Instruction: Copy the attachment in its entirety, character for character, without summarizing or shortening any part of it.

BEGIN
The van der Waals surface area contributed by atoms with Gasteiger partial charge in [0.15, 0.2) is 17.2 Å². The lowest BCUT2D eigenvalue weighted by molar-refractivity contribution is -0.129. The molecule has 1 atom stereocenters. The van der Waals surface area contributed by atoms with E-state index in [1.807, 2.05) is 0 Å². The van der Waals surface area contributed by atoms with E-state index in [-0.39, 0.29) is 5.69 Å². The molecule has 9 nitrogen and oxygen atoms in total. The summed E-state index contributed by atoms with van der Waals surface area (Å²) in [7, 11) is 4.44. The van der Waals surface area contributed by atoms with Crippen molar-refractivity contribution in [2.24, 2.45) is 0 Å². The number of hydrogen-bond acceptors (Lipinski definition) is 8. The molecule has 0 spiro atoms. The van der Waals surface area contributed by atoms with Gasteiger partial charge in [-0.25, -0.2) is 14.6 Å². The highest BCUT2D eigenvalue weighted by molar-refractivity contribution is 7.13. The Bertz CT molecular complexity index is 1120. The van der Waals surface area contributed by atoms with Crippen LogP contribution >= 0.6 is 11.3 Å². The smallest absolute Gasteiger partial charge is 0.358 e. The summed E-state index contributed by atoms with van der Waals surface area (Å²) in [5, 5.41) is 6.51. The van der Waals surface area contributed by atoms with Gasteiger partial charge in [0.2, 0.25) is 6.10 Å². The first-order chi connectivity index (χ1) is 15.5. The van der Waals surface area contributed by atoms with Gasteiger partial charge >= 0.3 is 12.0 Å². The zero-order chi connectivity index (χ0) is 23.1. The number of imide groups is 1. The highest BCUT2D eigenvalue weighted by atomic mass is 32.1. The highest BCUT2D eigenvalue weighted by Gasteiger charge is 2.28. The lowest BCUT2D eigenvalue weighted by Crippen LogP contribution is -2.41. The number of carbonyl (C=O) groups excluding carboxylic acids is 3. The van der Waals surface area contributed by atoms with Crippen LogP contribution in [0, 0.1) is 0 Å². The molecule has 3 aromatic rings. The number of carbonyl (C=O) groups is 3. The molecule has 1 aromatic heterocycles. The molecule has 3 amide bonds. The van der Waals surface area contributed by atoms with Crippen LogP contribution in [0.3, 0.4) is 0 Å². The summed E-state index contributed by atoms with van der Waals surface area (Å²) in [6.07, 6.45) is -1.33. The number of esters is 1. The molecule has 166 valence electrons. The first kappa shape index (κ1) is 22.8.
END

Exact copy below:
The van der Waals surface area contributed by atoms with Gasteiger partial charge in [0.15, 0.2) is 17.2 Å². The lowest BCUT2D eigenvalue weighted by molar-refractivity contribution is -0.129. The molecule has 1 atom stereocenters. The van der Waals surface area contributed by atoms with E-state index in [1.807, 2.05) is 0 Å². The van der Waals surface area contributed by atoms with E-state index in [-0.39, 0.29) is 5.69 Å². The molecule has 9 nitrogen and oxygen atoms in total. The summed E-state index contributed by atoms with van der Waals surface area (Å²) in [7, 11) is 4.44. The van der Waals surface area contributed by atoms with Crippen molar-refractivity contribution in [2.24, 2.45) is 0 Å². The number of hydrogen-bond acceptors (Lipinski definition) is 8. The molecule has 0 spiro atoms. The van der Waals surface area contributed by atoms with Gasteiger partial charge in [-0.25, -0.2) is 14.6 Å². The highest BCUT2D eigenvalue weighted by molar-refractivity contribution is 7.13. The Bertz CT molecular complexity index is 1120. The van der Waals surface area contributed by atoms with Crippen LogP contribution >= 0.6 is 11.3 Å². The smallest absolute Gasteiger partial charge is 0.358 e. The summed E-state index contributed by atoms with van der Waals surface area (Å²) in [5, 5.41) is 6.51. The van der Waals surface area contributed by atoms with Gasteiger partial charge in [0.2, 0.25) is 6.10 Å². The first-order chi connectivity index (χ1) is 15.5. The van der Waals surface area contributed by atoms with Gasteiger partial charge >= 0.3 is 12.0 Å². The zero-order chi connectivity index (χ0) is 23.1. The number of imide groups is 1. The highest BCUT2D eigenvalue weighted by atomic mass is 32.1. The highest BCUT2D eigenvalue weighted by Gasteiger charge is 2.28. The lowest BCUT2D eigenvalue weighted by Crippen LogP contribution is -2.41. The number of carbonyl (C=O) groups excluding carboxylic acids is 3. The van der Waals surface area contributed by atoms with Crippen LogP contribution in [0, 0.1) is 0 Å². The molecule has 3 aromatic rings. The number of carbonyl (C=O) groups is 3. The molecule has 1 aromatic heterocycles. The molecule has 3 amide bonds. The van der Waals surface area contributed by atoms with Crippen LogP contribution in [0.3, 0.4) is 0 Å². The summed E-state index contributed by atoms with van der Waals surface area (Å²) in [6.07, 6.45) is -1.33. The number of esters is 1. The molecule has 166 valence electrons. The first kappa shape index (κ1) is 22.8.